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Investing $1,000,000

Old 04-26-2007, 11:06 AM
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Default Investing $1,000,000

Hypothetically speaking, if you had a substantial sum of money you wanted to use for retirement income, what would you invest in for the highest rate of gauranteed return. What would you expect the highest gauranteed rate of return to be. I could not afford to loose this money.
Thanks
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Old 04-26-2007, 11:10 AM
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AAPL buy it now...and within two years, it will double. That IS what I did... (except I did it 4 years ago).
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Old 04-26-2007, 11:13 AM
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Never invest money that you can't loose in the market. 9-11-01
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Old 04-26-2007, 11:20 AM
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Default Re: Investing $1,000,000

All for long term growth (ownership !!!).....break it up amongst...S&P indexed annuities(good up front return)....
..then.....for LONG HAUL GROWTH...Stat Oil ASA ADS....Barclays....Chesapeake Energy...Duke Power...VF Corp..
GE...CISCO

The stocks are low PE...good earnings per share...decent dividend (reinvest them)



But all will require patience for the long haul and they are proven.....my theory...OWNERSHIP AND PATIENCE...

Jumping in and out of a market requires to much "risk"....unless you are not willing to accept the risk ...go for the long
haul and gradual growth .....
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Old 04-26-2007, 11:46 AM
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Default Re: Investing $1,000,000

In the financial world we consider US treasuries to be risk free. The longer term rates of return on US treasuries last I looked was in the 4.75% range or so.
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Old 04-26-2007, 11:47 AM
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Real estate. You might not make as much, but its proportional to the risk. Plus you own the property. Presently returning around 16% here.
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Old 04-26-2007, 12:02 PM
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Default Re: Investing $1,000,000

You could do worse than this:

1. Make a will

2 .Pay off your credit cards

3. Get term life insurance if you have a family to support

4. Fund your 401k to the maximum

5. Fund your IRA to the maximum

6. Buy a house if you want to live in a house and can afford it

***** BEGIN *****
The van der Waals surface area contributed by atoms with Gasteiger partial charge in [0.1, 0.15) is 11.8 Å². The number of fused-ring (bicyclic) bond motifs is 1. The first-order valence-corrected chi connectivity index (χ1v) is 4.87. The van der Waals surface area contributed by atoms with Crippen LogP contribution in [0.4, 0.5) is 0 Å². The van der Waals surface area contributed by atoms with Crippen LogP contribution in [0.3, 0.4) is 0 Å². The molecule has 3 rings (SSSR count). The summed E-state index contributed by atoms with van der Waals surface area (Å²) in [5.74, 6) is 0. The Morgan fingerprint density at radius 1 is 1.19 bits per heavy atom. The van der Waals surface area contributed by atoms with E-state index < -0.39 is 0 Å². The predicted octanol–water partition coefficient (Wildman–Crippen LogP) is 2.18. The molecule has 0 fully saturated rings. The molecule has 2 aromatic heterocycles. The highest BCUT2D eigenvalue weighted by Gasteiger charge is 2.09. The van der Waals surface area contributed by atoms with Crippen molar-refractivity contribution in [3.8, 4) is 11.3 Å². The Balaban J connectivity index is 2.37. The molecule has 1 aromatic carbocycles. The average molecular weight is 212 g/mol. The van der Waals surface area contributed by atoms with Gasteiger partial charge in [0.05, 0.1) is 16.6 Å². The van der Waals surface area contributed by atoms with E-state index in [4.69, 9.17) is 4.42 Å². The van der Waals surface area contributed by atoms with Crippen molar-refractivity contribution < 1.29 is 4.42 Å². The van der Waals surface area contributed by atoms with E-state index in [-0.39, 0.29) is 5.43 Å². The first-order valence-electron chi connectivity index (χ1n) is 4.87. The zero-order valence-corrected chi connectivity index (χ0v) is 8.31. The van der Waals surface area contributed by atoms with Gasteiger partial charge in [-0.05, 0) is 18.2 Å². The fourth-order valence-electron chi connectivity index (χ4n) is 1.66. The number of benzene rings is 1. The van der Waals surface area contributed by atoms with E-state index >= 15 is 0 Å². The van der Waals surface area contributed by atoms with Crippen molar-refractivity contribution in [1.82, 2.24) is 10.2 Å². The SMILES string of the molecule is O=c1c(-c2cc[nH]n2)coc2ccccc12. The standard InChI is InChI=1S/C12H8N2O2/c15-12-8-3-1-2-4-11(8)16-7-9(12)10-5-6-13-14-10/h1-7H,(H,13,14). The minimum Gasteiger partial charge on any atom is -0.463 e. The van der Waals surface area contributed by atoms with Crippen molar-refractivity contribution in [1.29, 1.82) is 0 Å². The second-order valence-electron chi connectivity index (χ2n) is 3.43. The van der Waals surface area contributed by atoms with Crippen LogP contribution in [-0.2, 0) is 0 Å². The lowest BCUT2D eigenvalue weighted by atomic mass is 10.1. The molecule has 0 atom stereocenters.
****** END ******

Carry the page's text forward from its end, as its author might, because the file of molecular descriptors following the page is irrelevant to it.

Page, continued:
7. Put six months worth of expenses in a money-market account

8. Take whatever money is left over and invest 70% in a stock index fund and 30% in a bond fund through any discount broker and never touch it until retirement

9. If any of this confuses you, or you have something special going on (retirement, college planning, tax issues), hire a fee-based financial planner, not one who charges a percentage of your portfolio

This is the famous Scott Adams (of "Dilbert" fame) "best investment advice ever". I would only add that somewhere between 25% and 50% of your index fund investing should be international, not domestic. I have gotten more interested in using exchange traded funds instead of mutual funds for this kind of thing, but that's really a detail.

There are two nice things about this approach. You will outperform about 75% of the other investers out there, and it does not take much time to set up or manage.

Sometimes simpler really is better.

Tom O
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Old 04-26-2007, 12:24 PM
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I would buy 1 million Powerball tickets.
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Old 04-26-2007, 12:50 PM
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Default RE: Investing $1,000,000

If I had that to invest I would contact one of the many financial planers and advisers that are aviable through your larger financial institutions.

I use First Wachovia here in North Carolina through a contact I have that I would be glad to steer you toward if you so desire.

Just a few hints:

There is no miracle investment. Remember as the return proportionally increases so does the risk.